Gianormous black clouds seriously gather above us and we sense rumbles building up in the sky. It's time to go leave!! Sadly, Cyrene is too huge to see everything during one brief low tide window.
It's tricky doing an amphibious trip with high waves and high wind.
Fortunately, as usual, Jumari gets us all back safely to the big boat.
The trip home was rough as the weather really built up and we got hit by big waves. Fortunately, no one was hurt as the boat tossed about. It was only later that I heard that the fierce downpour caused flash floods on the mainland! Wow, we are very lucky that the weather held long enough for us to have a quick look at Cyrene.

Today, I am happy to launch the new "I've Been to Cyrene" badge, mainly because I've run out of stocks of the old badge. Mei Lin says it's the 'pre-dawn' version! Indeed, this badge features one part of the 'industrial triangle' around Cyrene: our world-class container terminals and the city skyline during our dawn trip a few weeks ago. With the spectacular Pentaceraster sea star (Pentaceraster mammilatus) that was first recorded for Singapore from Cyrene Reef! It also features Cyrene Reef Exposed! the new blog focusing only on Cyrene.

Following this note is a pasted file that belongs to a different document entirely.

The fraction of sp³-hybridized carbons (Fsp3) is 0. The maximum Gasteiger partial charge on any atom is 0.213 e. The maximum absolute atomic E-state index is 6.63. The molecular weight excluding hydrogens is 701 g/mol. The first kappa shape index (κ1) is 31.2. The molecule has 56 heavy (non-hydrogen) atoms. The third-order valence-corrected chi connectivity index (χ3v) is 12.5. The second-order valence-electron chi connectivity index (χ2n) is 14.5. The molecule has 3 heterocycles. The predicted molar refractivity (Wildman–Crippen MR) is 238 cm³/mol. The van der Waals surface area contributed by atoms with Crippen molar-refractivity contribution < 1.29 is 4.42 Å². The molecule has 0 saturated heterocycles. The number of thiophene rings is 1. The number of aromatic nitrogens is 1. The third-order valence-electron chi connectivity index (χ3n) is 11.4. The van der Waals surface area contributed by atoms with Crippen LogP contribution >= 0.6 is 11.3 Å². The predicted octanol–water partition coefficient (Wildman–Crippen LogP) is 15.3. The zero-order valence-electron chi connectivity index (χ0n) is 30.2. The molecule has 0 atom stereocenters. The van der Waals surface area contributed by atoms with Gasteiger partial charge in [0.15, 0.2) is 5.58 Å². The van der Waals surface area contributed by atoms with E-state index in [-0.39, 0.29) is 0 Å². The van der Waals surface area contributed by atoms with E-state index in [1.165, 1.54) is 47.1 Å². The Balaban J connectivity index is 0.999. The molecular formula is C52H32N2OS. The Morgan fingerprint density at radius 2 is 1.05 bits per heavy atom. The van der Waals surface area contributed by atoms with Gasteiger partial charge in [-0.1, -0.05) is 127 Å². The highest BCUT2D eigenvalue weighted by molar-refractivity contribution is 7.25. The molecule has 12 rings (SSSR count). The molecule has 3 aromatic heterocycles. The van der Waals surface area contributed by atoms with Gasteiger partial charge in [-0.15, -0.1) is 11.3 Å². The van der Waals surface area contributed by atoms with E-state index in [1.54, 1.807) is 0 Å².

And I'm glad that everyone who started on the trip got a badge. Only survivors get one!

I had a great time thanks to a very obliging and sporting team. Who put up with my droll and lame jokes and found many interesting things and asked many thoughtful questions. I hope they had a memorable experience on Cyrene, as many others who have been to Cyrene.

More good news: Alex and Jumari have agreed to take us to Cyrene at night! So we are looking forward to visiting our most favourite reef when things are the liveliest!

More about Cyrene Reef on Cyrene Reef Exposed!